Dagon - In Desolationem Per Nefandum
Fire of Fire
Ritualistic Black Metal
7 songs (44'01")
Release year: 2008
Reviewed by Alex
Surprise of the month

As far as promo sheets go, Dagon (Texas, USA) will have you scrambling. In my case I had to brush up on the definition of hermeticism, as that seems to be the stance Dagon members purvey. Not really any form of religion, hermeticism is rather a philosophical system with an emphasis on spirituality and mysticism. The aforementioned promo sheet may as well be an excerpt of Dagon’s lyrics, all shrouded in dark prayer and occult. I am not privy to how much Dagon bandmembers practice what they espouse, but regardless how true they are to their beliefs and how deep their lyrics are, much of it would have been irrelevant had In Desolationem Per Nefandum been weak musically. Fortunately, this is not the case and dark mysterious forces do come alive if one dares to plunge into the album.

From the opening twisted acoustic guitar intro to Sukhavati Inverted-Ensnaring Paths to Bliss and Misery the unsettling ominous feeling descends and remains throughout. From the repetitive tremolo riffs of the opener, through the naked rawness of By Ye Rights of Word and Willcraft, and all the way to the loopy, mesmerizing, whirling Corpus Hermecticum, Dagon delivers a massive slab of ritualistic black metal which should not leave the fans of Deathspell Omega and The Ruins of Beverast unmoved. True to the tenets of the genre there is a middle windtunnel-like instrumental break The Code of Tritheimus and the way overextended catacomb prayer and incantation closer Mind Born Sons of the Sacred Radiance-The Adoration and Conjuration of the Shining Seven. Mystical black mass breaks or not, Dagon does entrance and spellbind all over the album, no matter whether they are engaged in a mayhemic churn (Sukhavati Inverted-Ensnaring Paths to Bliss and Misery), savagely rip the flesh off (Vestiments of Servitude and Devotion) or deliver slower melodic creep which speeds up into an album’s harmonious pinnacle on The Kings of Malice Return to their Rightful Place, my personal favorite.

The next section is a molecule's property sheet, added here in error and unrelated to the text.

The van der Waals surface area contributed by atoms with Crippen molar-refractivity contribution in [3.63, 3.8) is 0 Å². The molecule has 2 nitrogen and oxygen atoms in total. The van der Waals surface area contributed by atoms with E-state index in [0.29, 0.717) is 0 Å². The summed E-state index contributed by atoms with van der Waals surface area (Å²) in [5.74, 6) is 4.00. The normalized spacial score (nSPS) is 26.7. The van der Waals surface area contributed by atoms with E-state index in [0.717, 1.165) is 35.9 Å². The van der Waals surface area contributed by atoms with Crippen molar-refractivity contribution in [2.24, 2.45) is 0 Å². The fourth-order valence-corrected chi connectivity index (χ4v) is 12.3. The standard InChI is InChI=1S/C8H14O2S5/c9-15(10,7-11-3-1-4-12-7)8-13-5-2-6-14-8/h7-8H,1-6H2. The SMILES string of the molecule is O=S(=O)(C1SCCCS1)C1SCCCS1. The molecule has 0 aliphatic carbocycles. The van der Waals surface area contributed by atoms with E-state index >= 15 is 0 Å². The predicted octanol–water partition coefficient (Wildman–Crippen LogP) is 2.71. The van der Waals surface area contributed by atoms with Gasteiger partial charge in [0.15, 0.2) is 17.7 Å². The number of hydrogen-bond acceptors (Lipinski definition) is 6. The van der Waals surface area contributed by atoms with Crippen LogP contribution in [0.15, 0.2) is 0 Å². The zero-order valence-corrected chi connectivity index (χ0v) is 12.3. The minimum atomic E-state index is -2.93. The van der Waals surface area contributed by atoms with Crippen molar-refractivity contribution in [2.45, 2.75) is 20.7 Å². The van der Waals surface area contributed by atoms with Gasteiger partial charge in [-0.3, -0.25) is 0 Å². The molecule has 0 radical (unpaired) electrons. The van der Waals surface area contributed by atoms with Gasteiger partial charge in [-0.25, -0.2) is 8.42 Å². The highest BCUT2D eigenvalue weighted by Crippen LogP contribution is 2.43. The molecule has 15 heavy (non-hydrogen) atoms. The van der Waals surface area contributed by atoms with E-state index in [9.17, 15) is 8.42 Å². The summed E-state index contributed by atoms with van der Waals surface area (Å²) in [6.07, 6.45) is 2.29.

The band’s vocalist Blood Moon Ausar is a highlight. It is hard to believe that a black metal vocalist can be so multifaceted. One moment he gurgles and vomits (Corpus Hermecticum), the other he is a sinister nightstalker (The Kings of Malice Return to their Rightful Place). His voice can be hanging over your shoulder preaching endlessly into your ear (By Ye Rights of Word and Willcraft). Tortuous, he can either be on the verge of being sacrificed at some dark ritual (Sukhavati Inverted-Ensnaring Paths to Bliss and Misery), or do a 180 and don the dark forces executioner mantle himself (Vestiments of Servitude and Devotion).

If Dagon guitars were given a chance to peek more from this turning cauldron, the impression would have been complete. Yet this is the case only when drums are not full on. When the blast or double bass dominates and cymbals crush endlessly, Dagon’s string section tends to become drowned. It is true that for many incantations you need only voice and rhythm, but the intensity of the rites is much diminished when guitars fade. The awesome The Kings of Malice Return to their Rightful Place is a prime example why they should not.

With Bahimiron, semi-Mexican Obeisance and, of course, Absu, Texas black metal is growing to become a force to be reckoned with. Dagon is another worthy bullet in this menacing holster.

Killing Songs :
The Kings of Malice Return to their Rightful Place, By ye Rights of Word and Willcraft
Alex quoted 80 / 100
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